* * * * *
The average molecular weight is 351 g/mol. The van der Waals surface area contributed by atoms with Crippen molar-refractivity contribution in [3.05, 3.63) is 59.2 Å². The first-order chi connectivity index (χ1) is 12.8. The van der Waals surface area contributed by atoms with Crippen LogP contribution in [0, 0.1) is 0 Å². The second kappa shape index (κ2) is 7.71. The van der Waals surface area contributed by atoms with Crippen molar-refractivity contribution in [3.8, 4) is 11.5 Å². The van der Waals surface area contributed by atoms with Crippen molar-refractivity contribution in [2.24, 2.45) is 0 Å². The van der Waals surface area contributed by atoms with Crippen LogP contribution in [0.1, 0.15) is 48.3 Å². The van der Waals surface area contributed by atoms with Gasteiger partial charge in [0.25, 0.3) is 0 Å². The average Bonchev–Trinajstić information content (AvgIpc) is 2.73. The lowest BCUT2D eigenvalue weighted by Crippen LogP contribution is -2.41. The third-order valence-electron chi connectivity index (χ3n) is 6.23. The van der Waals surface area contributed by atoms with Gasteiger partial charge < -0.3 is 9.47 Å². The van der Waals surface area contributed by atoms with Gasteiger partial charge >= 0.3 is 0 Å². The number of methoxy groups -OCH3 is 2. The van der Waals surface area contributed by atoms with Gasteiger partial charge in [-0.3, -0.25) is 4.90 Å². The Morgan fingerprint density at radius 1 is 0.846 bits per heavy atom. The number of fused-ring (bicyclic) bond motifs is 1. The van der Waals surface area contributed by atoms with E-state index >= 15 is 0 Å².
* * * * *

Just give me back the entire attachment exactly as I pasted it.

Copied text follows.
The average molecular weight is 351 g/mol. The van der Waals surface area contributed by atoms with Crippen molar-refractivity contribution in [3.05, 3.63) is 59.2 Å². The first-order chi connectivity index (χ1) is 12.8. The van der Waals surface area contributed by atoms with Crippen LogP contribution in [0, 0.1) is 0 Å². The second kappa shape index (κ2) is 7.71. The van der Waals surface area contributed by atoms with Crippen molar-refractivity contribution in [3.8, 4) is 11.5 Å². The van der Waals surface area contributed by atoms with Crippen molar-refractivity contribution in [2.24, 2.45) is 0 Å². The van der Waals surface area contributed by atoms with Crippen LogP contribution in [0.1, 0.15) is 48.3 Å². The van der Waals surface area contributed by atoms with Gasteiger partial charge in [0.25, 0.3) is 0 Å². The average Bonchev–Trinajstić information content (AvgIpc) is 2.73. The lowest BCUT2D eigenvalue weighted by Crippen LogP contribution is -2.41. The third-order valence-electron chi connectivity index (χ3n) is 6.23. The van der Waals surface area contributed by atoms with Gasteiger partial charge < -0.3 is 9.47 Å². The van der Waals surface area contributed by atoms with Gasteiger partial charge >= 0.3 is 0 Å². The number of methoxy groups -OCH3 is 2. The van der Waals surface area contributed by atoms with Gasteiger partial charge in [-0.3, -0.25) is 4.90 Å². The Morgan fingerprint density at radius 1 is 0.846 bits per heavy atom. The number of fused-ring (bicyclic) bond motifs is 1. The van der Waals surface area contributed by atoms with E-state index >= 15 is 0 Å².